Asim, a child ill with typhoid, is treated at a hospital in Pakistan. Credit: Aga Khan University
Zulfiqar A. Bhutta, Co-Director, SickKids Centre for Global Child Health, Canada, Founding Chair and Professor of Child Health at Center of Excellence in Women and Child Health, The Aga Khan University, Pakistan.
In my passion for public health, I wear many hats. I am a physician and a field-worker, professor, and advocate. I split my time between Karachi, Pakistan, and Toronto, Canada. But regardless of what role I take on any given day, I work to save children’s lives from preventable diseases. I lend my voice to ensuring health interventions reach all children, no matter where they live.
During the past two decades, I have witnessed the incredible strides in reducing child mortality worldwide. The introduction of prevention and control tools, including antibiotics and vaccines, has ensured that millions of children survive past their fifth birthdays. However, despite this progress, too often, I still see infants and children harmed by preventable diseases. For example, nearly 12 million cases of typhoid occur each year, the majority of which are in children under the age of 15. Pakistan is in the midst of an antibiotic-resistant typhoid outbreak, in which children and young adolescents are suffering the most.
For many years, two typhoid vaccines have been globally available, but they do not give long-lasting immunity and are not approved for children younger than two years old, so neither is used widely in routine immunisation programs. New typhoid conjugate vaccines (TCVs) provide longer-lasting protection, require fewer doses, and are suitable for children under the age of two.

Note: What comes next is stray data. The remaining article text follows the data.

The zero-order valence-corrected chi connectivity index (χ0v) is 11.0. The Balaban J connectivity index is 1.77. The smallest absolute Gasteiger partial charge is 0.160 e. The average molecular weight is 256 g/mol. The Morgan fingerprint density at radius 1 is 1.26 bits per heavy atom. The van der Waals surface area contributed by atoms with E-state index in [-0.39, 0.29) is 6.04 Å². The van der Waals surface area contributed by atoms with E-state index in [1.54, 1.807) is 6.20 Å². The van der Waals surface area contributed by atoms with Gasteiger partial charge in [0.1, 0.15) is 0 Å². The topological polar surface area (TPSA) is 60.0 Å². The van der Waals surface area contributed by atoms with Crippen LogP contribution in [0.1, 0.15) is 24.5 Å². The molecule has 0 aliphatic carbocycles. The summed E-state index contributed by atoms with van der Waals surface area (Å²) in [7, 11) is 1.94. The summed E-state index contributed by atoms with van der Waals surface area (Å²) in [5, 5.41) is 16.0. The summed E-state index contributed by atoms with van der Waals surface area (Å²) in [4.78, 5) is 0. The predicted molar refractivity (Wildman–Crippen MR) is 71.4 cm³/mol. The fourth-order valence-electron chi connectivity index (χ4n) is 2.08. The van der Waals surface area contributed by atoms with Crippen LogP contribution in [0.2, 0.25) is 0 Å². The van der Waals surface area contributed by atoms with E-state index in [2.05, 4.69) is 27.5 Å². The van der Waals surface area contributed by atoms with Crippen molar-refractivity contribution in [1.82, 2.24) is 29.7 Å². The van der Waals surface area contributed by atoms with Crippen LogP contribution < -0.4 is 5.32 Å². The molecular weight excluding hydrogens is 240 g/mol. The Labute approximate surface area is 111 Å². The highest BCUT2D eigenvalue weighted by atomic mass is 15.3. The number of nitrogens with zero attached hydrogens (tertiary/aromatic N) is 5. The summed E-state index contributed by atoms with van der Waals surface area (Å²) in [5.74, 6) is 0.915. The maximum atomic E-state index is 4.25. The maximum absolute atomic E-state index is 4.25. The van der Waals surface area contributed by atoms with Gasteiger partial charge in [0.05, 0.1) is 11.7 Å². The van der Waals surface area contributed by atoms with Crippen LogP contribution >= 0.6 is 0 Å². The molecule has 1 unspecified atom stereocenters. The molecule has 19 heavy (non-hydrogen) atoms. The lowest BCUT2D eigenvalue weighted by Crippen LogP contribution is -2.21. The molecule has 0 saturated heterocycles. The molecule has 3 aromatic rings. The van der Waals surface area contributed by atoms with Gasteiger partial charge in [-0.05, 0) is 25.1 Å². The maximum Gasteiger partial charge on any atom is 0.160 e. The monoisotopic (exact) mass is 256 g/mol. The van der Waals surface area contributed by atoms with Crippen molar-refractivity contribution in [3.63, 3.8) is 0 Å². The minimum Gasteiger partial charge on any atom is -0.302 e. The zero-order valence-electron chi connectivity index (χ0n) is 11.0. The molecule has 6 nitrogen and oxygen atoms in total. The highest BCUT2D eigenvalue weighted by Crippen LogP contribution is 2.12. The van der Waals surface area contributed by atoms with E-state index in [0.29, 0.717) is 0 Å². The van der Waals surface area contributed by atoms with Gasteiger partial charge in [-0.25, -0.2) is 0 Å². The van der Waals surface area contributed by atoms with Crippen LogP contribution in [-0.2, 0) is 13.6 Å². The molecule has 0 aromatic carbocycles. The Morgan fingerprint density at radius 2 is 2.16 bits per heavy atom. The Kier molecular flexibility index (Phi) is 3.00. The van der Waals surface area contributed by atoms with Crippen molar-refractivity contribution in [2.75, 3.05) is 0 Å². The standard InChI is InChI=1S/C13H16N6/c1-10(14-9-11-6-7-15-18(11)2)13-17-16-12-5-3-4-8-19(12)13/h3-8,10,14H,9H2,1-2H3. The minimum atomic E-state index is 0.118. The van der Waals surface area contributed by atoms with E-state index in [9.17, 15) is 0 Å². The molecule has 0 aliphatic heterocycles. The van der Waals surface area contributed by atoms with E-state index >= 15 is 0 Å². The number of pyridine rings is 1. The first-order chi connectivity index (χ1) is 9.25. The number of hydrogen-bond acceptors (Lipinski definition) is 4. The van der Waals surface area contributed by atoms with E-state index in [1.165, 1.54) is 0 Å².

Thus, I am thrilled that WHO’s Strategic Advisory Committee of Experts (SAGE) recently recommended the introduction of TCVs in typhoid-endemic countries, as well as in response to outbreaks. Additionally, at last week’s Board meeting for Gavi, the Vaccine Alliance, Gavi committed US$85 million for supporting Gavi-eligible countries to introduce typhoid conjugate vaccines. Gavi anticipates being ready to formally welcome applications for TCV support sometime in the second half of 2018. As a physician, I applaud this progress because I recognise the potential of the new vaccines.
Furthermore, from my perch practicing in Pakistan, where the current typhoid outbreak has extremely high levels of multi-drug-resistant typhoid, I am pleased that TCVs will be more available and accessible in order to ultimately reduce the need for antibiotics. This will hopefully slow the further evolution of drug-resistant typhoid strains and ultimately save lives.
And as an advocate, I know our work is just beginning. Tackling typhoid requires an integrated strategy that includes vaccines, improvements in water, sanitation, and hygiene (WASH), improved diagnostics, and appropriate antibiotics. All of us advocates – physicians, researchers, academics, health workers – need to work together to raise awareness about TCVs and an integrated approach for typhoid control. We must call upon national and global leaders to mobilise resources and accelerate the introduction of TCVs so that the world’s youngest citizens are protected.
The SAGE recommendation and Gavi funding for TCVs are two positive steps in curbing the typhoid burden and making progress toward the sustainable development . I am enthusiastic about the potential for TCVs to positively affect millions of lives, bring us one-step closer to ending preventable diseases, and ensure fewer and fewer children and families suffer the scourges of typhoid. I warmly welcome these decisions wearing all of my hats.